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IT REALLY DIDN'T MATTER

 

The young people at Shively Christian Church, led at the time by Youth Pastor Dave Stone, were fiercely competitive with their neighbor Church, Shively Baptist, in all things, especially softball. They were also serious about their Christianity, faithfully attending the summer Bible camp lead by the youth pastor.

 

One week, the Bible lesson was about Jesus washing His disciples feet, from John 13. To make the servant hood lesson stick, Pastor Stone divided the kids into groups and told them to go out and find a practical way to be servants.

 

"I want you to pretend to be Jesus in the city for the next two hours," he said.
"If Jesus were here, what would He do? Figure out how He would help people."

 

Two hours later the kids reconvened in Pastor Stones' living room to report what they had done.

 

One group had done two hours of yard work for an elderly man.  Another group bought ice-cream treats and delivered them to several widows in the church.  A third group visited a church member in the hospital and gave him a card.  Another group went to a nursing home and sang Christmas carols, yes, carols in the middle of August.  One elderly resident remarked that it was the warmest Christmas she could remember.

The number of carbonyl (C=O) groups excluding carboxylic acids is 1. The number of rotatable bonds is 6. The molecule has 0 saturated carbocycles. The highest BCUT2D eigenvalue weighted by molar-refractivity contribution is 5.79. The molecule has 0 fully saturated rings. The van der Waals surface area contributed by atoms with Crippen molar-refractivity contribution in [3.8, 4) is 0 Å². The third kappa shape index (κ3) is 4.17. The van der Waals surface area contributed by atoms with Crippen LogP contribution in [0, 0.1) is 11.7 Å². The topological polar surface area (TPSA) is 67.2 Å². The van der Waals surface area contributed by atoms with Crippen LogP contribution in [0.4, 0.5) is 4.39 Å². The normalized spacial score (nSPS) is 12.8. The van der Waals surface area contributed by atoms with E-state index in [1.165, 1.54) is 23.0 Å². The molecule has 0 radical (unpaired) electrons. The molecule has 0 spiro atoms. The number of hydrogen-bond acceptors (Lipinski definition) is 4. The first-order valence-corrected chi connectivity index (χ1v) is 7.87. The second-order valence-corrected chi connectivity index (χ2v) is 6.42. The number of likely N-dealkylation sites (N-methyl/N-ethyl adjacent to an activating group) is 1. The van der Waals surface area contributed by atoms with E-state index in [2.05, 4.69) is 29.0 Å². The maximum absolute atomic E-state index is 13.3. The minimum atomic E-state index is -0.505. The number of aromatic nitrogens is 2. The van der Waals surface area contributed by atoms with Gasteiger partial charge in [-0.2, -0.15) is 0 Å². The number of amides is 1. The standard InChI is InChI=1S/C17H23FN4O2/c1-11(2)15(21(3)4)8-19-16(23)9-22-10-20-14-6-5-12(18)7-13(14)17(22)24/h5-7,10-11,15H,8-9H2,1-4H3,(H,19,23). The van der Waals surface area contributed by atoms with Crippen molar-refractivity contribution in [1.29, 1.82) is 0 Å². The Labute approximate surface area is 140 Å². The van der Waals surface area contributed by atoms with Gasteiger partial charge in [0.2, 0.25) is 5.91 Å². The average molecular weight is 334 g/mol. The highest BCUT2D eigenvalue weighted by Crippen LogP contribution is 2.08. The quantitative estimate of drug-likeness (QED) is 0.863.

But when the fifth group stood up and reported what they had done, everyone groaned. This group had made its way to none other than their archrival, Shively Baptist, where they had asked the pastor if he knew someone who needed help.  The pastor sent them to the home of an Elderly woman who needed yard work done. There, for two hours, they mowed grass, raked the yard and trimmed hedges.

 

When they were getting ready to leave, the woman called the group together and thanked them for their hard work. "I don't know how I could get along without you," she told them. You kids at Shively Baptist are always coming to my rescue."

 

"Shively Baptist!" interrupted Pastor Stone. "I sure hope you set her straight and told her you were from Shively Christian church."

 

“Why no, we didn't," the kids said, "We didn't think it mattered."

 

By: Charles W. Colson

 

I wish more people had the same attitude as the kids in this story.  We should not look for credit when we do something good for someone else, but we should do that good deed as if we were doing it for the Lord. There are many Christians in the world today that waste so much time arguing over their denomination, instead of investing that time and energy glorifying the Lord through their life.

 

I encourage you to not look for a reward when you do a good deed for someone else, but rather look to the Lord and know that He sees every sacrifice that you make on behalf of someone else and He will reward you in like manner, so never allow anyone to tell you that helping someone else is a waste of your time.

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